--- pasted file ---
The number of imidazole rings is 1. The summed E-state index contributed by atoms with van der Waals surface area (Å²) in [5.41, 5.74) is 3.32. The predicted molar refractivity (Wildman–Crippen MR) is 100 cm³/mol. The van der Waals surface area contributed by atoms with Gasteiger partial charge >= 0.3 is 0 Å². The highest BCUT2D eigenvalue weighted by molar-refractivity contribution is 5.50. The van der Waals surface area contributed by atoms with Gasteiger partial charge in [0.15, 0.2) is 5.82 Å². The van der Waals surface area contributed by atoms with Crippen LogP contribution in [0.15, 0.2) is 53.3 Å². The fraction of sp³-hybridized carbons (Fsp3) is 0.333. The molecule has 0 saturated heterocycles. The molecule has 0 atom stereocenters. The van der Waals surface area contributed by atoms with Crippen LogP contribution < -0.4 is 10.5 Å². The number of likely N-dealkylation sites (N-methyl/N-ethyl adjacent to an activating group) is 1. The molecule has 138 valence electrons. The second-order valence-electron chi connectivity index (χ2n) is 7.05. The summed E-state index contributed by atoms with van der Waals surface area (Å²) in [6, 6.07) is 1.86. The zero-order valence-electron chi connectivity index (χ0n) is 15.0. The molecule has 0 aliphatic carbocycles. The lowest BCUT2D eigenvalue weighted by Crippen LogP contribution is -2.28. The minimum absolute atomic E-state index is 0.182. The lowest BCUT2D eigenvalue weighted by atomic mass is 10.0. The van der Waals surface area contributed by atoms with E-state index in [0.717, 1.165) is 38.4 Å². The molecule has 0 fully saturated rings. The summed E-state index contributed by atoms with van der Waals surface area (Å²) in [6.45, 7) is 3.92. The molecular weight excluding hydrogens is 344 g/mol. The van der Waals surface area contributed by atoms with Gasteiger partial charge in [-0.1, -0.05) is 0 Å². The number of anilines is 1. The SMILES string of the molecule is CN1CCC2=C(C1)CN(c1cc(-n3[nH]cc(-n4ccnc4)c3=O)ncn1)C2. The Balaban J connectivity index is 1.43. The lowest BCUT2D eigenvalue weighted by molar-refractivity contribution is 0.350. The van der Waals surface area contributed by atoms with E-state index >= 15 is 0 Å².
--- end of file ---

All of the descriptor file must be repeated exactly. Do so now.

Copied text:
The number of imidazole rings is 1. The summed E-state index contributed by atoms with van der Waals surface area (Å²) in [5.41, 5.74) is 3.32. The predicted molar refractivity (Wildman–Crippen MR) is 100 cm³/mol. The van der Waals surface area contributed by atoms with Gasteiger partial charge >= 0.3 is 0 Å². The highest BCUT2D eigenvalue weighted by molar-refractivity contribution is 5.50. The van der Waals surface area contributed by atoms with Gasteiger partial charge in [0.15, 0.2) is 5.82 Å². The van der Waals surface area contributed by atoms with Crippen LogP contribution in [0.15, 0.2) is 53.3 Å². The fraction of sp³-hybridized carbons (Fsp3) is 0.333. The molecule has 0 saturated heterocycles. The molecule has 0 atom stereocenters. The van der Waals surface area contributed by atoms with Crippen LogP contribution < -0.4 is 10.5 Å². The number of likely N-dealkylation sites (N-methyl/N-ethyl adjacent to an activating group) is 1. The molecule has 138 valence electrons. The second-order valence-electron chi connectivity index (χ2n) is 7.05. The summed E-state index contributed by atoms with van der Waals surface area (Å²) in [6, 6.07) is 1.86. The zero-order valence-electron chi connectivity index (χ0n) is 15.0. The molecule has 0 aliphatic carbocycles. The lowest BCUT2D eigenvalue weighted by Crippen LogP contribution is -2.28. The minimum absolute atomic E-state index is 0.182. The lowest BCUT2D eigenvalue weighted by atomic mass is 10.0. The van der Waals surface area contributed by atoms with E-state index in [0.717, 1.165) is 38.4 Å². The molecule has 0 fully saturated rings. The summed E-state index contributed by atoms with van der Waals surface area (Å²) in [6.45, 7) is 3.92. The molecular weight excluding hydrogens is 344 g/mol. The van der Waals surface area contributed by atoms with Gasteiger partial charge in [-0.1, -0.05) is 0 Å². The number of anilines is 1. The SMILES string of the molecule is CN1CCC2=C(C1)CN(c1cc(-n3[nH]cc(-n4ccnc4)c3=O)ncn1)C2. The Balaban J connectivity index is 1.43. The lowest BCUT2D eigenvalue weighted by molar-refractivity contribution is 0.350. The van der Waals surface area contributed by atoms with E-state index >= 15 is 0 Å².